Wednesday, March 12, 2014

Day One at the SARE Conference: High Latitude No-Tillage

Bryce Wrigley: High-Latitude No-Tillage in Grain Production in Delta Junction

Bryce Wrigley owns and operates Wrigley Family Farms and the Alaska Flour Company in Delta Junction. He is the president of the Alaska Farm Bureau

Almost all grain production in Delta Junction is done with conventional tillage with fallowing and a rest crop. It looks all kempt and tidy, it's just dirt, and you can see things growing right away. But with no-till you can't see the new growth until the plants are about 10 inches high and get above the stubble. The no-till fields look kind of ratty and untidy, according to Wrigley. However, the problem with conventional tillage is it destroys the organic matter in the soil, and takes up soil in the wind. And wind is an issue in Delta.

After researching the type of drill to use, Wrigley and his wife, Jan, decided on the Cross-Slot (other companies seemed to all reference against this company).

Wrigley's reasons for doing no-till included: lack of labor requirement (his five kids had already left home), he wanted to maintain the value of his Conservation Reserve Program (CRP) lands which had been fallow for 25 years and so the carbon and quantity of organic matter in the soil, keep noxious weeds down, his area has a dry spell in spring & early summer which is counteracted by mulch on top of soil and old roots in the ground that hold moisture in the ground.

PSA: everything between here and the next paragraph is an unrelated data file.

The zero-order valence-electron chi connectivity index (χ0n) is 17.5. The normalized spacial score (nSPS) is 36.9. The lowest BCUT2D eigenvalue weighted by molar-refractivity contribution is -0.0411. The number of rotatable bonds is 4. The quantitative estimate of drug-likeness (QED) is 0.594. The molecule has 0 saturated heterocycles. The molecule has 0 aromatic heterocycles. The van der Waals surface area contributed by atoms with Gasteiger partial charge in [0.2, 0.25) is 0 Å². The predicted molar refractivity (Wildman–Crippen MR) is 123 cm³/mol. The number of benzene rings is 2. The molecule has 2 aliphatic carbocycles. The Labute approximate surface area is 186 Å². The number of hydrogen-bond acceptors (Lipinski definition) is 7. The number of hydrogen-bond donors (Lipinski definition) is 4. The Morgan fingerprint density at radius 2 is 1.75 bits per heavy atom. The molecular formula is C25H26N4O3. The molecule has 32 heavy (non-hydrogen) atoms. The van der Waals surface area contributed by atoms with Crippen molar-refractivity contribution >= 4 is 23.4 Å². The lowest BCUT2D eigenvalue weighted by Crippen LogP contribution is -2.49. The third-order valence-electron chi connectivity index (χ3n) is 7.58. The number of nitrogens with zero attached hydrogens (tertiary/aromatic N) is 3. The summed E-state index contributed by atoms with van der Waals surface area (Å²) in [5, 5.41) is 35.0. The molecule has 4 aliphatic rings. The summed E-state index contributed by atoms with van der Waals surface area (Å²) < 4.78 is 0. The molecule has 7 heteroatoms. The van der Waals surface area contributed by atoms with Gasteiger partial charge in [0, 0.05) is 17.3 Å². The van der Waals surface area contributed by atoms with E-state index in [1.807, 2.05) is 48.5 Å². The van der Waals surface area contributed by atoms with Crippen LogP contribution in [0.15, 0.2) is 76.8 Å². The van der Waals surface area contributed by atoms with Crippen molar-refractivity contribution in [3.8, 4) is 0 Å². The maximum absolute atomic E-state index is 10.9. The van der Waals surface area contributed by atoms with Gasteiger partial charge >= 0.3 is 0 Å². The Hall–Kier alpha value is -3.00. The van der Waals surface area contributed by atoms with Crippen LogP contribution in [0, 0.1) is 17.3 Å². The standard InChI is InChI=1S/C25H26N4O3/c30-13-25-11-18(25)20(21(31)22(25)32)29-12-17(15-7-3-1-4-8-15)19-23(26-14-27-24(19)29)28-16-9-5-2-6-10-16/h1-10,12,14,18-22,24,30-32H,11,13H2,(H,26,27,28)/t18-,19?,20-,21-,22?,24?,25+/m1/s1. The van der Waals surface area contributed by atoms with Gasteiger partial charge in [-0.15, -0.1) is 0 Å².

Challenges with no-till:
  • slower soil warmup
  • grass control is harder
  • pest control issues: for the first five years he found pests increase but then it stabilizes
  • maintains soil health
  • better moisture retention
  • no wind erosion
  • saves labor
  • less equipment
  • less fuel
  • fewer weeds
Even though emergence is a little later, the grain seems to catch up (the moisture in the ground seems to make the difference).

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